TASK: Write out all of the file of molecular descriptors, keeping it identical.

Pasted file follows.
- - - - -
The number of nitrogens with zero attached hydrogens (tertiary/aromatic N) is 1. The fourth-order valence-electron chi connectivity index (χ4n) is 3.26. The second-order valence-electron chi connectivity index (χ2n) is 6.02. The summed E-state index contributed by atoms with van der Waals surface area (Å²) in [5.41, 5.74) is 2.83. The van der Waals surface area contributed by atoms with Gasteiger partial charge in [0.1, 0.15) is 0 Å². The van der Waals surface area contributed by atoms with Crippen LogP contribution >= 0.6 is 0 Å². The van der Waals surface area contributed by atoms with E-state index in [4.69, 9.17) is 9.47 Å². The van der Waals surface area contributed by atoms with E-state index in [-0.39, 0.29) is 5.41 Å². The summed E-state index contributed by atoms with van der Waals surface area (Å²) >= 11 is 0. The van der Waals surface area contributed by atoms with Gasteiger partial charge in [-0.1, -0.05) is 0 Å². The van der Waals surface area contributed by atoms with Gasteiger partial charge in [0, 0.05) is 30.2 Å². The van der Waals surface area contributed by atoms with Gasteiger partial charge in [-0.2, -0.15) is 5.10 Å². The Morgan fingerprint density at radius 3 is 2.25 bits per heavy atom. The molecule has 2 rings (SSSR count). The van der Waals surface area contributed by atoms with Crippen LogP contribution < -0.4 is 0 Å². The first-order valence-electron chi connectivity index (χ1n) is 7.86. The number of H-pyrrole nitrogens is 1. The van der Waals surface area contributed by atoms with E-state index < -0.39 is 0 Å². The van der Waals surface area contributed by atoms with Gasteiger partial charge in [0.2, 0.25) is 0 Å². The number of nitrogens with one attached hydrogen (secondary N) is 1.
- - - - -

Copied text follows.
The number of nitrogens with zero attached hydrogens (tertiary/aromatic N) is 1. The fourth-order valence-electron chi connectivity index (χ4n) is 3.26. The second-order valence-electron chi connectivity index (χ2n) is 6.02. The summed E-state index contributed by atoms with van der Waals surface area (Å²) in [5.41, 5.74) is 2.83. The van der Waals surface area contributed by atoms with Gasteiger partial charge in [0.1, 0.15) is 0 Å². The van der Waals surface area contributed by atoms with Crippen LogP contribution >= 0.6 is 0 Å². The van der Waals surface area contributed by atoms with E-state index in [4.69, 9.17) is 9.47 Å². The van der Waals surface area contributed by atoms with E-state index in [-0.39, 0.29) is 5.41 Å². The summed E-state index contributed by atoms with van der Waals surface area (Å²) >= 11 is 0. The van der Waals surface area contributed by atoms with Gasteiger partial charge in [-0.1, -0.05) is 0 Å². The van der Waals surface area contributed by atoms with Gasteiger partial charge in [0, 0.05) is 30.2 Å². The van der Waals surface area contributed by atoms with Gasteiger partial charge in [-0.2, -0.15) is 5.10 Å². The Morgan fingerprint density at radius 3 is 2.25 bits per heavy atom. The molecule has 2 rings (SSSR count). The van der Waals surface area contributed by atoms with Crippen LogP contribution < -0.4 is 0 Å². The first-order valence-electron chi connectivity index (χ1n) is 7.86. The number of H-pyrrole nitrogens is 1. The van der Waals surface area contributed by atoms with E-state index < -0.39 is 0 Å². The van der Waals surface area contributed by atoms with Gasteiger partial charge in [0.2, 0.25) is 0 Å². The number of nitrogens with one attached hydrogen (secondary N) is 1.